PRINCESS LOOKING AT HER MIRROR:
The Ajanta masters have shown human life in all its varied colors. One
of the scenes, always preferred in Indian painting, has been of sringar,
showing the decoration by the women of her body. In one of the most
exquisite paintings in this cave, a Princess is looking at her mirror,
after she has done her srinagar. One of her female attendants holds
a tray of toilet utensils. The other holds a flywhisk in her hand. A
little child is looking on from below.
Cave 19 is a chaitya gathering hall, with many paintings and sculptures.
They are mostly disfigured.
The same donor as cave 17 patronized this cave. It was scooped at the
same time. It is the chaitya gathering hall for worship. The carving
is intricate. The faced is elaborate, with pilasters, which were to
be copied in other caves later. There are heavy bodied, strong, somewhat
squat yaksha guardians, flanking the right and the left side of the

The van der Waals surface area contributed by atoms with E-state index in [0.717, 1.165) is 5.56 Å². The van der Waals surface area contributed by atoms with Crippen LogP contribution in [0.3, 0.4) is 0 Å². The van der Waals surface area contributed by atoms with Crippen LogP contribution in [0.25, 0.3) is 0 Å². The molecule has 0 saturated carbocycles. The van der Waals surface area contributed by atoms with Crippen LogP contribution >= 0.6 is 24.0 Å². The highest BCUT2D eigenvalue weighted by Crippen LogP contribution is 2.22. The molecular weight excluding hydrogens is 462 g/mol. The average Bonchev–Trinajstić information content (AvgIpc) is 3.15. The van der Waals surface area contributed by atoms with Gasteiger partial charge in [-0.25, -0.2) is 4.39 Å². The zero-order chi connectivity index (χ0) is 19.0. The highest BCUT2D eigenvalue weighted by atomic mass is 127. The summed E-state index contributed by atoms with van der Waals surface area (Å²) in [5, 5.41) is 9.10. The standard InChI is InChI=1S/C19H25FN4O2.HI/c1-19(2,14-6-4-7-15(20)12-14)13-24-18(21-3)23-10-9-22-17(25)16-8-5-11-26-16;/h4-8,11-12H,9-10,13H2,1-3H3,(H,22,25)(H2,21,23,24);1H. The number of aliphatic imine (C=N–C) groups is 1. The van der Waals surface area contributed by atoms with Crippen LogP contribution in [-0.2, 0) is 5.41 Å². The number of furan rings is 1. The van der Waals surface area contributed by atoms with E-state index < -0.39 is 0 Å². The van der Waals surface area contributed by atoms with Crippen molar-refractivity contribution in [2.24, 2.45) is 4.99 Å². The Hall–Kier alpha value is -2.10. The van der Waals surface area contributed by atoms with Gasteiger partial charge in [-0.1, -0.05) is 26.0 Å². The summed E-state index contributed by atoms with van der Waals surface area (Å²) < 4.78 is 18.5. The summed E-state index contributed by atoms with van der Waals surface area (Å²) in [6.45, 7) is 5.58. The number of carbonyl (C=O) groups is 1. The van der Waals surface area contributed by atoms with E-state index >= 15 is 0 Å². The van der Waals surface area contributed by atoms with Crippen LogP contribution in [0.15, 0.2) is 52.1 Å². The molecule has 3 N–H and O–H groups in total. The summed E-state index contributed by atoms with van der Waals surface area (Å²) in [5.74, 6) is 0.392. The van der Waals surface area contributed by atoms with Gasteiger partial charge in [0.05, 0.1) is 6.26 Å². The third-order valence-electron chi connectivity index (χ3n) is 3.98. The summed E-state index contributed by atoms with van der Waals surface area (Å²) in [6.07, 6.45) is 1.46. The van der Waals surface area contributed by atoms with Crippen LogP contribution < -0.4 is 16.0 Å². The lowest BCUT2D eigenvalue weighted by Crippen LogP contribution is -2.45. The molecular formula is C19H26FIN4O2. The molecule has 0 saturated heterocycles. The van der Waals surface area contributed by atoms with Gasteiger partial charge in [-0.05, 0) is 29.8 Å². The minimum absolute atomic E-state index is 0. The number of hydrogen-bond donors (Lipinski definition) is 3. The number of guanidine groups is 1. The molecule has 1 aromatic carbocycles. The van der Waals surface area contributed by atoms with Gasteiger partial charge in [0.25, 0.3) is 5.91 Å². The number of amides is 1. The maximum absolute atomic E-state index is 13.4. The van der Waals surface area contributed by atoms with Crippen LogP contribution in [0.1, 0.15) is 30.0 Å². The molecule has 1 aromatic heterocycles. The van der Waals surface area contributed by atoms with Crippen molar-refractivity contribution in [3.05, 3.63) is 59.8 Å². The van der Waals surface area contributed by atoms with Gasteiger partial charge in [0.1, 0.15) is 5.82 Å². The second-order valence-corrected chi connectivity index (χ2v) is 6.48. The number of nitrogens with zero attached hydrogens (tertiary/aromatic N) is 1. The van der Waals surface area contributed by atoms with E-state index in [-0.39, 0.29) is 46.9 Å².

main arch. The rinkles of their hair fall like fountains while they
are profusely garlanded and bejeweled. On the base of the big stupa
at the center of the chaitya hall are dancing dwarfs.
The solemn Buddha standing above is contrasted with the moving urchins
Under the arched Chaitya window are sculptured Images of the Buddha
in the niches.
The forecourt has fallen.
There is a second aisle towards the nave.
The columns have square bases, round shafts, and rich bands of carvings
on bracket capitals.
There is a Standing Buddha on the tall stupa. The stupa itself is crowned
with an umbrella that nearly touches the roof.
There is a Naga King with his queen and attendants, which highly finishing
The aboriginals and the lower caste people, who became Buddhist, brought
snake worship with them. The nagas, or snakes, were given human from,
except for the hood of snakeheads, which was put round their heads.
There was a superstition that the worship of nagas brings rain. Even
nowadays peasants consider snakes auspicious.